38 and I wish I had some wise words about the new year

After all these weeks of highs, suddenly Nick’s dropped to 38. Bobby’s sitting with him, while I distract myself for a moment, “a moment” being the long 15 minutes we have to wait to see if the glucose tablets elevated his blood sugar to better number. I’m hoping for 101, 110, anything up to 150, really. Eleven minutes to go.

Later this month, we’re scheduled for a pump class, after which, hopefully before too many weeks pass, we’ll acquire one. Pumps aren’t perfect, but everyone I know that has one or knows someone who has one says it’s a remarkable improvement over shots.

I had a surf session days and days ago, nothing special to welcome 2009, just a pretty day up at South Beach. The waves lined up fine under a sunny sky with a light offshore breeze hollowing them out a bit. I felt strong, coordinated, but still somehow off. This whole year, all eight days of it, has been like that. Nick’s running high, high, high despite our efforts, then the meter beeps normal numbers at us just enough times to make us think we’ve figured it out with the near-doubling of his insulin doses and then – wham! – 38. What if I’d fallen asleep and not checked him? That doesn’t happen, but I’m always afraid it will, that I’ll wake up and remember too late.

Five more minutes.

The north wind blows in the upstairs bathroom window, left slightly ajar to prevent the litter box smell from taking over. The chill permeates into the hallway, the bedrooms. Nick’s twisted up in blankets, shirtless and clammy.

Three more minutes.

I’m going back upstairs. Another retract, pop, prick with the meter, sliding the strip along the drop of blood, listening to the beep, hoping the little machine lights up with reassurance.


6 thoughts on “38 and I wish I had some wise words about the new year”

  1. Thanks, Monica. It’s been a long night. The glucose tabs brought him up to 89; the applesauce I followed with should have seen him through.

    But I just checked him again and he’s back down to 63.

    Did I mention the raccoon that showed up on the porch in between, causing Sandy to freak out, jarring us out of what little sleep we might have had?

    Now I’m passing time at the computer again, waiting for the eternal 15 minutes to pass. I’d read, but that would involve turning the lights brighter than I’m up for. I really should get a reading lamp one of these days.

    Brrr. It’s so cold. I think of people with no choice but to sleep outside – I’m sure many of them are huddled in the dunes right now – and I’m sorry for it. Which is weak to write, but thoughts and words are failing me so that all I can say is, Wow, that would suck.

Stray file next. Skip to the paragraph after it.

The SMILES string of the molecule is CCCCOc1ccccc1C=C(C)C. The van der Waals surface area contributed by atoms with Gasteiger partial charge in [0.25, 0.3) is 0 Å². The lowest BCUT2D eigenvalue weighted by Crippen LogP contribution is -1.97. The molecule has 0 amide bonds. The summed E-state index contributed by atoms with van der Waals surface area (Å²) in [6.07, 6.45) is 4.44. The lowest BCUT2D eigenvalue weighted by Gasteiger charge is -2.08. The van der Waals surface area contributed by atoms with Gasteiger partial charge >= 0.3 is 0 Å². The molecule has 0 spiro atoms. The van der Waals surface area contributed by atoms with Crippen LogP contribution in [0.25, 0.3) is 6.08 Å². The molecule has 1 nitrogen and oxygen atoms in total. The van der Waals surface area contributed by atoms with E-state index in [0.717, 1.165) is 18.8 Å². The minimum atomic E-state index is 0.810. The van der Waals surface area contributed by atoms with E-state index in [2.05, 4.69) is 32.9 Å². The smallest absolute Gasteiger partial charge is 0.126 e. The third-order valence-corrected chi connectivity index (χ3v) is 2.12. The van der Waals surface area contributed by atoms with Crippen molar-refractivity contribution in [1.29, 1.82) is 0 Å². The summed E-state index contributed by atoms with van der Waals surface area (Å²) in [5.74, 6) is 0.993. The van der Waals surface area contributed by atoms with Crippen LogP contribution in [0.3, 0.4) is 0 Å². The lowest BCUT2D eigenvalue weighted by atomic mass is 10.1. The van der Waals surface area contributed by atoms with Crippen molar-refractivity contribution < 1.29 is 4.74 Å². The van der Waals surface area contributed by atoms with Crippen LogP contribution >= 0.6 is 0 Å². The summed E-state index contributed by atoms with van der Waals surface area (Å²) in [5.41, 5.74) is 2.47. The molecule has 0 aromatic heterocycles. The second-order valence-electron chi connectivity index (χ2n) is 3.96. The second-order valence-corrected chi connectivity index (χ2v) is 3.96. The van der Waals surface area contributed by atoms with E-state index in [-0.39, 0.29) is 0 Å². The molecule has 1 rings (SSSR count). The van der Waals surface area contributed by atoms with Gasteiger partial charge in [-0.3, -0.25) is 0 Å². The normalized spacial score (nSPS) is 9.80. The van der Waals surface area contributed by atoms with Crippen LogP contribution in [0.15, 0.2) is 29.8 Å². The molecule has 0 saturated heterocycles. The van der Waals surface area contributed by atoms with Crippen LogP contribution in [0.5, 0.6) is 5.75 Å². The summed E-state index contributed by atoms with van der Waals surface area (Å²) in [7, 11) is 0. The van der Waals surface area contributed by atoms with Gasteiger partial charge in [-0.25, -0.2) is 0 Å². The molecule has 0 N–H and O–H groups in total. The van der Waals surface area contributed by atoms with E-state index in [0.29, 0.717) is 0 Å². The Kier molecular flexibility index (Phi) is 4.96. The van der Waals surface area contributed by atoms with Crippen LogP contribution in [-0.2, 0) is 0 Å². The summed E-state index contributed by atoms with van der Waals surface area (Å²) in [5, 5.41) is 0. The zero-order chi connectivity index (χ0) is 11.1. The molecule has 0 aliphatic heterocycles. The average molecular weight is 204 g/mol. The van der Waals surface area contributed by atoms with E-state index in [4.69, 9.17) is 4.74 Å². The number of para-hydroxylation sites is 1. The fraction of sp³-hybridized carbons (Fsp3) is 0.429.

2. A new year begins with Mother taking care of Child. You are part of a timeless continuum. No words are needed to express the wisdom here.

    Happy New Year! Keep on keepin’ on…

  3. I send you my (a stranger’s) best wishes, for whatever that’s worth. I hope the pump comes along soon and will make it easier on your son’s body. I hope you get some stable blood sugar, some peace of mind and some rest soon.

  4. Man Jennifer. I feel so spoiled with my kids’ health. Knock on wood.

    I had a scare a few years ago that my son Asher might need heart surgery. He had a murmur and everything I read about it freaked me out. People who had been telling me that they had murmurs all of their lives, some of them already in their 60s or 70s, couldn’t comfort me. The worst case scenarios just kept popping into my head.

    When we went in for the ultrasound, he was such a little three-year-old trooper at St. Joe’s surrounded by all these machines. They played a movie for him (Godzilla vs. MechaGodzilla) and I cracked jokes about the movie while the woman examined him. She laughed at my jokes more than he did.

    She told us that she couldn’t discuss her findings with us, but she was kind enough to make sure we could hear her discuss it with his pediatrician. The murmur was so insignificant she could barely detect it. By the next check-up the murmur was gone.

    I was a basket case for just that week trying not to imagine life without him. We didn’t have Lilith yet. The house would have been so quiet.

    I really admire your strength Jennifer, and you are an incredible Mom.

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